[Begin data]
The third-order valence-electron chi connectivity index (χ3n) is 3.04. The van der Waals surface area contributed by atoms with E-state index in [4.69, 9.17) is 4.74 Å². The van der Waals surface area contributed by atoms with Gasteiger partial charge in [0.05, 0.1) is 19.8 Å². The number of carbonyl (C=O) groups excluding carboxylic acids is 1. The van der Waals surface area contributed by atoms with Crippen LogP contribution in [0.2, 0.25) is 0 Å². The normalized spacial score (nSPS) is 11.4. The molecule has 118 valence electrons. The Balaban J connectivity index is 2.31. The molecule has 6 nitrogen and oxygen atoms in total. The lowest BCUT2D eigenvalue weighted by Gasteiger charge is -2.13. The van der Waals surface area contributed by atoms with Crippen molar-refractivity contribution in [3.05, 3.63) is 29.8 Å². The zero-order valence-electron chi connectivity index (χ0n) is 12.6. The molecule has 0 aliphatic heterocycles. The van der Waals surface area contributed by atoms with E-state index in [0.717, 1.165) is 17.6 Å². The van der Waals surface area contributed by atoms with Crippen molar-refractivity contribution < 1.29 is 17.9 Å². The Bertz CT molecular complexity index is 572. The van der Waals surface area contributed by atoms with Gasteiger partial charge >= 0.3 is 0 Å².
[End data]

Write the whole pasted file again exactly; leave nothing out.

The third-order valence-electron chi connectivity index (χ3n) is 3.04. The van der Waals surface area contributed by atoms with E-state index in [4.69, 9.17) is 4.74 Å². The van der Waals surface area contributed by atoms with Gasteiger partial charge in [0.05, 0.1) is 19.8 Å². The number of carbonyl (C=O) groups excluding carboxylic acids is 1. The van der Waals surface area contributed by atoms with Crippen LogP contribution in [0.2, 0.25) is 0 Å². The normalized spacial score (nSPS) is 11.4. The molecule has 118 valence electrons. The Balaban J connectivity index is 2.31. The molecule has 6 nitrogen and oxygen atoms in total. The lowest BCUT2D eigenvalue weighted by Gasteiger charge is -2.13. The van der Waals surface area contributed by atoms with Crippen molar-refractivity contribution in [3.05, 3.63) is 29.8 Å². The zero-order valence-electron chi connectivity index (χ0n) is 12.6. The molecule has 0 aliphatic heterocycles. The van der Waals surface area contributed by atoms with E-state index in [0.717, 1.165) is 17.6 Å². The van der Waals surface area contributed by atoms with Crippen molar-refractivity contribution < 1.29 is 17.9 Å². The Bertz CT molecular complexity index is 572. The van der Waals surface area contributed by atoms with Gasteiger partial charge >= 0.3 is 0 Å².